Adderall Canyonly, “Sadnessorzzz11one”

Initially intended as a kind of time capsule to be launched to sea in an impermeable container invented by Boron‘s Dan Nelson, Adderall Canyonly‘s latest now sees the light of day in a slightly less exclusive issue of 50 cassettes courtesy of Tymbal Tapes. A compilation of sorts, tacked together to play as a single hour-long track, it spins out as a distillation of everything that has made Adderall Canyonly such an enduring project since its debut at the start of the last decade. But it also contains less typical elements that hint at exciting directions perhaps not embraced as fully as they could have been, forging Sadnessorzzz11one its own unique nook in the artist’s repertoire.

As is typical with much of this mysterious project’s catalogue, there’s a lot of backstory to Sadnessorzzz11one that may or may not be completely fictional.  Talk of hidden ciphers within the track titles (which have, incidentally, been “lost to time”) and perhaps running backwards throughout the tracks themselves sails adjacent to the PR campaign’s evocative conte de la mer – it is all, as Tymbal Tapes cryptically suggest, up to the listener to decode.

That the music was recorded over several years does ring believable, as at times it is possible to connect snippets here with previous tapes in the Adderall Canyonly collection. From the metallic ambience of early work such as Asuuna to Lucid in a Wasted Way‘s post-rock stylings and the middle-era skronked up carnivàle romance of Between The Rays Lies Fear But Also Joy, almost all of what Adderall Canyonly has put his hands to is represented at some point. That said, I know for a fact AdCan’s music can do the rounds for a long time before it is permitted to set sail (I heard tracks from Lucid… a good year or so before Null Zone put them out, for example) so if chronology has anything to do with the work’s supposed code – an ocean-bound autobiography, let’s say – then it’s securely in the Chronicles: Volume One camp in that regard.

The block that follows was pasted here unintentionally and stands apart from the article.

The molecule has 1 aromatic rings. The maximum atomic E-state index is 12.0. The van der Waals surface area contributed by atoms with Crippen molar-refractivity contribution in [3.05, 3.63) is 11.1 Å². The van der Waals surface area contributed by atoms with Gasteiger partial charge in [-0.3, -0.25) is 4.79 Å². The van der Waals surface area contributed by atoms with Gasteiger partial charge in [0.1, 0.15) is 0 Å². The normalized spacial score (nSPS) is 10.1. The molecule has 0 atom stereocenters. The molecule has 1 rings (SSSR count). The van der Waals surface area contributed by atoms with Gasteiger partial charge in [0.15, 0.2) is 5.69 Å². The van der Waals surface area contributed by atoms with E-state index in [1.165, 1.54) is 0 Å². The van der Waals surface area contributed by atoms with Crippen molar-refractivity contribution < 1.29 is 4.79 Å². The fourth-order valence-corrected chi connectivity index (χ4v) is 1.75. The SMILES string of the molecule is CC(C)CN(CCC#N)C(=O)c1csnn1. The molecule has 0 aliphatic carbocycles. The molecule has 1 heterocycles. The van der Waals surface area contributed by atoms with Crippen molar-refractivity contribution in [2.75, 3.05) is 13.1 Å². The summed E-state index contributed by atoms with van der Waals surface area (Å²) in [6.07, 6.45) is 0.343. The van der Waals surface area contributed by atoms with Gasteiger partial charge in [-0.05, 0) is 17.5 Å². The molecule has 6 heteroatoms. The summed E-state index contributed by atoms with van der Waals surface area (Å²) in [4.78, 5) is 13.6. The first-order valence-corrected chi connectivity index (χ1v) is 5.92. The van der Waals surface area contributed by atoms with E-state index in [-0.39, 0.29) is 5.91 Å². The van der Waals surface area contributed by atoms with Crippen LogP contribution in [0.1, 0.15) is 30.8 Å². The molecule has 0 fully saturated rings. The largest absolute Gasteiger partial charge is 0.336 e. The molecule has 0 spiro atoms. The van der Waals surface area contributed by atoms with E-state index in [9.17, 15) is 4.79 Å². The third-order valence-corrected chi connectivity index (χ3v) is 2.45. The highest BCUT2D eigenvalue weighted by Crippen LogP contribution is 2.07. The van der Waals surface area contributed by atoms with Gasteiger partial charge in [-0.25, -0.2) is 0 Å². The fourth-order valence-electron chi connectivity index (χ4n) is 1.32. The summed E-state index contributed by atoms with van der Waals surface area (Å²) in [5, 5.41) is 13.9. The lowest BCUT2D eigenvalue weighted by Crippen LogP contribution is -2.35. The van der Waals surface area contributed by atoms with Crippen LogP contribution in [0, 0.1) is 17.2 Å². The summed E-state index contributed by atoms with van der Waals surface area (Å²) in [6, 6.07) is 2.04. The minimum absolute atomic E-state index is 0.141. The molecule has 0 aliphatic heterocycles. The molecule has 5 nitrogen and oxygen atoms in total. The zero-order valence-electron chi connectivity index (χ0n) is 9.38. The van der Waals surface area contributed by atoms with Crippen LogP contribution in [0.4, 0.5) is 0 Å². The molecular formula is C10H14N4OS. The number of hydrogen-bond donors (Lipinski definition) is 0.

Rather fittingly for the times we find ourselves living through, the tape opens with the sound of someone coughing. From there it eases out of a slow sci-fi march into some surprisingly heavy feedback before taking its first abrupt left turn. Sadnessorzzz11one makes use of vocal samples more often than perhaps any other AdCan release I know, at least since the very early days and the guitar-heavy Transmissions of the Faint Hearted, which built an entire track around an answerphone ramble; here they are used both to demarcate where one track ends and another begins and in surprisingly forthright ways during individual tracks themselves.   It is, in fact, a rare track here that does not involve some unknown source repeating ominously beneath sparking blankets of dying technology.

It is not until around the 22 minute mark that Sadnessorzzz11one first hits its stride, with many of its component parts to this point too short-lived to land with much weight. Here the hoots and grumbles of what sounds like an angrily enthusiastic martial artist flail humorously back against an interstellar tide, eventually capitulating under disarmingly pretty waves. The next real highlight, and possibly the tape’s zenith, comes a shade after 34 minutes. It runs in hypnotic Between the Rays… mode for a good stretch and then cranks up into a full-on dance party to close things off – still, unlike elsewhere, AdCan manages here to keep things relatively smooth and it may even be possible to connect enough dots to chart an almost unadulterated path to the end, all the while maintaining the same level of diversity. The 45 minute mark sees things get slow and kind of sultry before you realise you’re listening to the final scene in the life of a failing robot, guitars reemerge for an almost GY!BE-style crescendo at one stage, and, typical of this restless and somewhat uneven release, it all ends with a fart noise.

Had Sadnessorzzz11one been launched to sea as was supposedly intended, its doubtful many but the most hardcore of Adderall Canyonly fans would have missed it.  That’s not to say it isn’t without its charms, but it doesn’t allow anything to stick around long enough or often enough to properly cohere. As it stands it sounds to me like Voyager’s golden record might sound to an alien race – a curious sonic introduction to a planet so full of euphonious wonders it cannot possibly be expressed sufficiently in such compilatory fashion. With any luck Sadnessorzzz11one will pique enough interest in the artist’s wide and varied sound world to tempt unfamiliar travellers into closer inspection.